What Are The Challenges For Data Transfer In ADAS/Autonomous Vehicles?
In the automotive market, growing demand for advanced driver-assistance systems (ADAS), and eventually autonomous vehicles, means vehicles are being equipped with ever more data-generating sensors and cameras.
As the industry moves towards self-driving cars, these systems are steadily increasing in sophistication, resulting in a major increase in data requirements, with potential terabytes of information needed to be moved around the car. As such, the connectivity requirements available in connected vehicles are increasingly demanding.
While a traditional car with just a few interfaces might only need a few 1Gbps interfaces, an ADAS or an autonomous vehicle (AV) will need a significant number of network ports and much higher data throughput.
There are many problems with traditional automotive approaches to this data rate problem. There are many competing standards, all of which are wiring heavy and struggle to provide the required bandwidth cost-effectively and reliably.
An ideal solution for in-vehicle connectivity, therefore, is Ethernet.
Solving Data Transfer Problems
First, Ethernet is an excellent technology for high-bandwidth data applications. Why is this so important? Let’s look at the systems inside a self-driving car.
A radar module will typically require a 100Mbps Ethernet connection; a lidar module will typically require a 100Mbps or 1Gbps Ethernet connection, while high-resolution uncompressed camera data (typically used for ADAS) might generate 5Gbps.
Ethernet is an ideal solution for in-vehicle connectivity.
It’s not just bandwidth that’s the issue; an often-unappreciated problem with increasing data rates is the resultant increase in the number of packets. These packets need their header decoded and the addresses/IDs looked up before they can be queued for transmitting. Per packet, this is not a lot to deal with, but with many packets, this soon becomes significant work – and software solutions to handle this can’t cope. This normally means turning to CPUs. However, as data rates increase, the number of CPUs required can quickly become untenable, increasing cost and complexity and potentially creating thermal issues.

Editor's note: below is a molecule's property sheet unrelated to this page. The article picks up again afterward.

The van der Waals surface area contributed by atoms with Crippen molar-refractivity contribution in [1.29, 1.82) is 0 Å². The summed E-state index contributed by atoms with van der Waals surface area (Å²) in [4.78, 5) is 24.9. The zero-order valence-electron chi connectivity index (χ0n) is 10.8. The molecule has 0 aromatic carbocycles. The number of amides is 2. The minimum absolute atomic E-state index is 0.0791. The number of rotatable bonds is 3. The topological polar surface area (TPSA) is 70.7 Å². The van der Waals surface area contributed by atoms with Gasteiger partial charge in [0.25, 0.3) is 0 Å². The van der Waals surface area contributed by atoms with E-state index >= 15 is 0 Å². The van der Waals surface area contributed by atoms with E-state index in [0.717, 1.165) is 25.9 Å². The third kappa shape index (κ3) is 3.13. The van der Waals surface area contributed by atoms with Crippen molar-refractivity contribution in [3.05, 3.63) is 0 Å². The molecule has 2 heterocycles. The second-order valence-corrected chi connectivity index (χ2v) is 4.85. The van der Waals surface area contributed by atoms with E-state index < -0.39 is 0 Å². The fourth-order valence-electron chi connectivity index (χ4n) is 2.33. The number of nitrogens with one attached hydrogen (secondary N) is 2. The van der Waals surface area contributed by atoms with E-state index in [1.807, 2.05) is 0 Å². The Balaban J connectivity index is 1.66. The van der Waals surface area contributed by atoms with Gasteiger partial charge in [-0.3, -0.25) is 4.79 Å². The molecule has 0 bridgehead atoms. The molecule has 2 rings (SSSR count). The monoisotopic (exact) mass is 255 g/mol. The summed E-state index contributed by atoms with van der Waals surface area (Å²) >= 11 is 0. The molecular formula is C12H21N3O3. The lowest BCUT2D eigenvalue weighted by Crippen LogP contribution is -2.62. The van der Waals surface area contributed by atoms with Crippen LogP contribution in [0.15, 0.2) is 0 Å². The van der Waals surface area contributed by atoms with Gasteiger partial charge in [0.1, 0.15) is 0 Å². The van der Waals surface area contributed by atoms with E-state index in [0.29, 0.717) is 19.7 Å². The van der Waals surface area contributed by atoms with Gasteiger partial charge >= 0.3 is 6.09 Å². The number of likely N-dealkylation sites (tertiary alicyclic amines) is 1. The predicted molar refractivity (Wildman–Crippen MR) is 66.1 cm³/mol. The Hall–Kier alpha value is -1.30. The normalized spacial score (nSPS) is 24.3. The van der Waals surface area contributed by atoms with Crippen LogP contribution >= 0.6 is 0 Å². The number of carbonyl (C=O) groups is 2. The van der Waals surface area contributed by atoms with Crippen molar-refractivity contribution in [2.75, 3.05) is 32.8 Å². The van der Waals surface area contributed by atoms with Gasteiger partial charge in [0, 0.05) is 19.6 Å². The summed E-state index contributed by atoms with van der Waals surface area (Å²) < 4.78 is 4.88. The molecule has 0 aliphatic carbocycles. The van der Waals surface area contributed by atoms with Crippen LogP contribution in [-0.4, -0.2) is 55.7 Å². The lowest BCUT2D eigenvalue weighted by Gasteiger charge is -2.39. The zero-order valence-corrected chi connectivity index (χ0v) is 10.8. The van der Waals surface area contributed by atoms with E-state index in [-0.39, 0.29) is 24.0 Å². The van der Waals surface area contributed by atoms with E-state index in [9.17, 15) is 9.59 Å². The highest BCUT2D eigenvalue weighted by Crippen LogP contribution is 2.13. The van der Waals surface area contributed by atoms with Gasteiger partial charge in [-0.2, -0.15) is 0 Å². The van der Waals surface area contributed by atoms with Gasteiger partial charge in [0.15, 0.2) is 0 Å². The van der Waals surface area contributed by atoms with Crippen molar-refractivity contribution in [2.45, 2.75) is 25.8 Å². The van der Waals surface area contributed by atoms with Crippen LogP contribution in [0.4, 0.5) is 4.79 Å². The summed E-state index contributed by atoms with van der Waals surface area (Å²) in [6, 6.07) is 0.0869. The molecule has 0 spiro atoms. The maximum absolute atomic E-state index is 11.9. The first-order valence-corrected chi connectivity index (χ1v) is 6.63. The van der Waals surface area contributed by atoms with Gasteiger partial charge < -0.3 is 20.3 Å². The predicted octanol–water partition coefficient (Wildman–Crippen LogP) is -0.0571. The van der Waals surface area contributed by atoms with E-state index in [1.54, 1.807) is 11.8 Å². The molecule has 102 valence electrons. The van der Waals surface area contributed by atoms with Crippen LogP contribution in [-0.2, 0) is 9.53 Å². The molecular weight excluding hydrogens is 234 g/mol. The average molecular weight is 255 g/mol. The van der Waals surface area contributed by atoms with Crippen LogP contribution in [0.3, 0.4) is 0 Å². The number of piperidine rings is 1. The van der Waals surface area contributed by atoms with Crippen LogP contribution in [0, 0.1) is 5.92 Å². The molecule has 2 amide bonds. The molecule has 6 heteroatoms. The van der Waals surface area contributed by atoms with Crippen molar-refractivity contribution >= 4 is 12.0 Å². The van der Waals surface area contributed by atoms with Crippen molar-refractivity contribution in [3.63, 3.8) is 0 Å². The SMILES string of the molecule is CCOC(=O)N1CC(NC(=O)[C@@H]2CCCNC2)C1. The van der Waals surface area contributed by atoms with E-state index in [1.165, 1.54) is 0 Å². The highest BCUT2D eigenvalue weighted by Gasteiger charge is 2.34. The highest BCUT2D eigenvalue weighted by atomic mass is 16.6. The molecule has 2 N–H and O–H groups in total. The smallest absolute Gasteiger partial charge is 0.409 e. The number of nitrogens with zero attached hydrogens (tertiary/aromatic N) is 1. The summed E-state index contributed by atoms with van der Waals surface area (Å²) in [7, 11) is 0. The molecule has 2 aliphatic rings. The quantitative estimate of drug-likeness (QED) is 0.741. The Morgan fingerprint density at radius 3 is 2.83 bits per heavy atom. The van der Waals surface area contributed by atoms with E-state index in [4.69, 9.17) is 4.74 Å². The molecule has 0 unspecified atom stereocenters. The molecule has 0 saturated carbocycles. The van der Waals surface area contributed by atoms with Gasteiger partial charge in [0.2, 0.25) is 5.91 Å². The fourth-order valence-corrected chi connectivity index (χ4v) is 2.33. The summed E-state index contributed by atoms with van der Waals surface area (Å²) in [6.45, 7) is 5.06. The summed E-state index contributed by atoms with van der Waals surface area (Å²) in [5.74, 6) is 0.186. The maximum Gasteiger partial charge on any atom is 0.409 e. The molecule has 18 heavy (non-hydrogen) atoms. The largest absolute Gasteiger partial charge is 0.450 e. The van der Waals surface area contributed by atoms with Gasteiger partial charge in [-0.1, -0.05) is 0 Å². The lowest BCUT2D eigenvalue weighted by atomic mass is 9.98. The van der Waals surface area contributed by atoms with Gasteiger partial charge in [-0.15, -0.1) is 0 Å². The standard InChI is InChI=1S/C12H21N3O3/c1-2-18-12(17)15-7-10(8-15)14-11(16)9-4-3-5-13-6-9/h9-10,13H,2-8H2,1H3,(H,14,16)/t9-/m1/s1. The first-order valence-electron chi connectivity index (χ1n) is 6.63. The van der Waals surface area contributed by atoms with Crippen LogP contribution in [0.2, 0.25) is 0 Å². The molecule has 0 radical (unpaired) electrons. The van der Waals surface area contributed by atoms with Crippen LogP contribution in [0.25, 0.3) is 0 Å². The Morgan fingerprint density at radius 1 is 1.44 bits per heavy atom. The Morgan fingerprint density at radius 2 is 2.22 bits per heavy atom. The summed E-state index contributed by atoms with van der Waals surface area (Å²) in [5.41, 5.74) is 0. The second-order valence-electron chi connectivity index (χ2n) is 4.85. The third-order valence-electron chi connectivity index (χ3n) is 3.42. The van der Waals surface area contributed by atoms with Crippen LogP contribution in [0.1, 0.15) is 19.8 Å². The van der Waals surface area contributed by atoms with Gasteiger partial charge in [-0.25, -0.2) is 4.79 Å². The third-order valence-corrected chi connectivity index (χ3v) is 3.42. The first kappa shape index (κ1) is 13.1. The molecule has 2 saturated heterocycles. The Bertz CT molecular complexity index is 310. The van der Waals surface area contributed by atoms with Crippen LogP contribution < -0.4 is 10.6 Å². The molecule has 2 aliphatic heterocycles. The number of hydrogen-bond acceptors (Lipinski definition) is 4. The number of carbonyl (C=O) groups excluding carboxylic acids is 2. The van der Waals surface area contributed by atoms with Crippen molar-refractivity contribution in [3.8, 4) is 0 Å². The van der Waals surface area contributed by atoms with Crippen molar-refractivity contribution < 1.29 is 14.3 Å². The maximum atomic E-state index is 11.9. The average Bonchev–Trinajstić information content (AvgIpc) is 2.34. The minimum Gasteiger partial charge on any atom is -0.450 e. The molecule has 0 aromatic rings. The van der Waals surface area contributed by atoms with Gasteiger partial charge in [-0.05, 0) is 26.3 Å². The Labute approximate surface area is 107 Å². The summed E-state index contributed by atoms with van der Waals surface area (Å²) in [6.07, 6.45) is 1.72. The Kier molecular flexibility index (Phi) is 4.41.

Alternatively, Imagination’s Ethernet Packet Processor (EPP) can handle this work, efficiently and robustly. The EPP is available as a Layer 2 or Layer 3 switch, or in router configurations, and can support up to 200 Gbps of traffic and/or 300Mpps of processing, in just about any combination of ports.
It’s not just the amount of data that is a concern in a vehicle – it’s when the data is sent. In a vehicle, timing is of the essence. First, there is the priority issue – consider an ABS sensor that sends out a reading every 100ms, while at the same time the infotainment system is streaming audio and video to the back seats; how does the networking system decide which is more important?
Waiting for data is known as latency, but even more of an issue is jitter, which is when the latency is inconsistent. Consistent latency is usually much better for system performance than highly variable latency, particularly in automotive. For the example of our ABS sensor, if some packets have no delay and others have 5ms, then that is less optimal than a system that resends everything with a 4-6ms delay. Therefore, it is important to have systems in place that can deliver time-sensitive networking, such as Imagination’s EPP.
The other challenge regarding data transfer is how and where data from all the various sensors (cameras, lidar, etc.) is processed in the car. Having multiple electronic control units (ECUs) adds complexity, weight, and more potential points of failure.
To simplify this there is a trend towards “zone controllers”. Each zone in a car can act as a hub for all these various sensors and actuators, reducing cabling, saving money and reducing weight and assembly time.
As we factor in the connectivity requirements for AI, we soon find that we need new, smarter IP solutions for the automotive market.